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Zooplankton fecal pellets as the primary driver of settling particles in reef systems
  • Jaclyn Torkelson,
  • Mark Teece
Jaclyn Torkelson
College of Environmental Science and Forestry, State University of New York,SUNY College of Environmental Science and Forestry

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Mark Teece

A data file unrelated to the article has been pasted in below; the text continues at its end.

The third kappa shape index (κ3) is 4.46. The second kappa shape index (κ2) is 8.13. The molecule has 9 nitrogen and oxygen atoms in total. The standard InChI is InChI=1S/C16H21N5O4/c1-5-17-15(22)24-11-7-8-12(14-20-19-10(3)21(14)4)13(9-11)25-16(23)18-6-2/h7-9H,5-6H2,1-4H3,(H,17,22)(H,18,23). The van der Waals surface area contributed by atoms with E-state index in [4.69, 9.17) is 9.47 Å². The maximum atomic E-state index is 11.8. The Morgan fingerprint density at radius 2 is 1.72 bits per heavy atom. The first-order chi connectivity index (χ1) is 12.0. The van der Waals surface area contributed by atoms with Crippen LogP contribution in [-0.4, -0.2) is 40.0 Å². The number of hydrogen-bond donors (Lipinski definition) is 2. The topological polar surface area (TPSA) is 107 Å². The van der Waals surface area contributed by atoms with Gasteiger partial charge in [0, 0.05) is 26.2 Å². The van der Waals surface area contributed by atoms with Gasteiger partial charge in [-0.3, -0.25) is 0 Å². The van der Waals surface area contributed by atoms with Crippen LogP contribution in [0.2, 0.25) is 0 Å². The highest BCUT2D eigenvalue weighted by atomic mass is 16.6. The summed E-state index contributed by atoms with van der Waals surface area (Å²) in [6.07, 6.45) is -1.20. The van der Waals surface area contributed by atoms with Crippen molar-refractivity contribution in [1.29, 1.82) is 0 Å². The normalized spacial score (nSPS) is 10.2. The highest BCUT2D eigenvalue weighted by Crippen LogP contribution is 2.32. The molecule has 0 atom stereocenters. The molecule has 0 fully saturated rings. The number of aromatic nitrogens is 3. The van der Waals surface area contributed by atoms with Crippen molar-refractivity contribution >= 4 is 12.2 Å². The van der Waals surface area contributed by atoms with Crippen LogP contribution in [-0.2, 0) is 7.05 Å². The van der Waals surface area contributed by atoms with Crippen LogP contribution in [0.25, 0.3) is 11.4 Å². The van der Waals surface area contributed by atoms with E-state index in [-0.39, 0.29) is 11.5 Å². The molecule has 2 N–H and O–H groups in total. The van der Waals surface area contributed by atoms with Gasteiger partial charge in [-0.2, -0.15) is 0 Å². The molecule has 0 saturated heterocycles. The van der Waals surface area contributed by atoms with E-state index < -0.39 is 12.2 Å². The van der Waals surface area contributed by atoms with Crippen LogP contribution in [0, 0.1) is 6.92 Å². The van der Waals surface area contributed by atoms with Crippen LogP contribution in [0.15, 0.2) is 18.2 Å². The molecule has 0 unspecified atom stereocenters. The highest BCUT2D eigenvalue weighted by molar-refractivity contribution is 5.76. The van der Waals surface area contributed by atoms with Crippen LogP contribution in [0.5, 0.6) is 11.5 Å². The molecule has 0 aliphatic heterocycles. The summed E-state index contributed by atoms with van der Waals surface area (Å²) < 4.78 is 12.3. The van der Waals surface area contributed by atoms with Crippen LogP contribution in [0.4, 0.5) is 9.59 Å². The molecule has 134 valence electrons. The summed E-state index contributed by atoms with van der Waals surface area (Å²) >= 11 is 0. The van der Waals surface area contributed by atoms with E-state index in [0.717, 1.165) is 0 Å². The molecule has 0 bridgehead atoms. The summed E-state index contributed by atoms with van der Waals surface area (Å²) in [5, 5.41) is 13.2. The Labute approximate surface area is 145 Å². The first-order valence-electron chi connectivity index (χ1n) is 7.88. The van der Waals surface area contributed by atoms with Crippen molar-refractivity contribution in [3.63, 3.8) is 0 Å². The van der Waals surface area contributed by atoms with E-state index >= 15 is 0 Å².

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Zooplankton fecal pellets are a potentially vital source of nutrients for coral reefs. While zooplankton fecal pellets are recycled relatively quickly in pelagic systems, the shallow nature of reefs means more organic matter from the surface can reach the benthos. Fecal pellets can aggregate together and entrain additional organic matter, aiding in the transference of organic material to reefs. These settling particles can be ingested by coral to supplement their diet and nutrients obtained by their symbiotic algae (zooxanthellae) as coral are known to ingest sediment. Settling particles can provide essential fatty acids to coral reefs such as eicosapentaenoic acid (EPA) and docosahexaenoic acid (DHA) which are produced by phytoplankton and repackaged by zooplankton. Through lipid and stable isotope analysis, zooplankton were determined to be primary driver of settling particles in the Upper Florida Keys. Zooplankton fecal pellets most likely help to create a homogenous composition of organic material. As the primary drivers of settling particle composition, zooplankton abundance and composition play a vital role in determining the availability of organic matter and settling particles on coral reefs.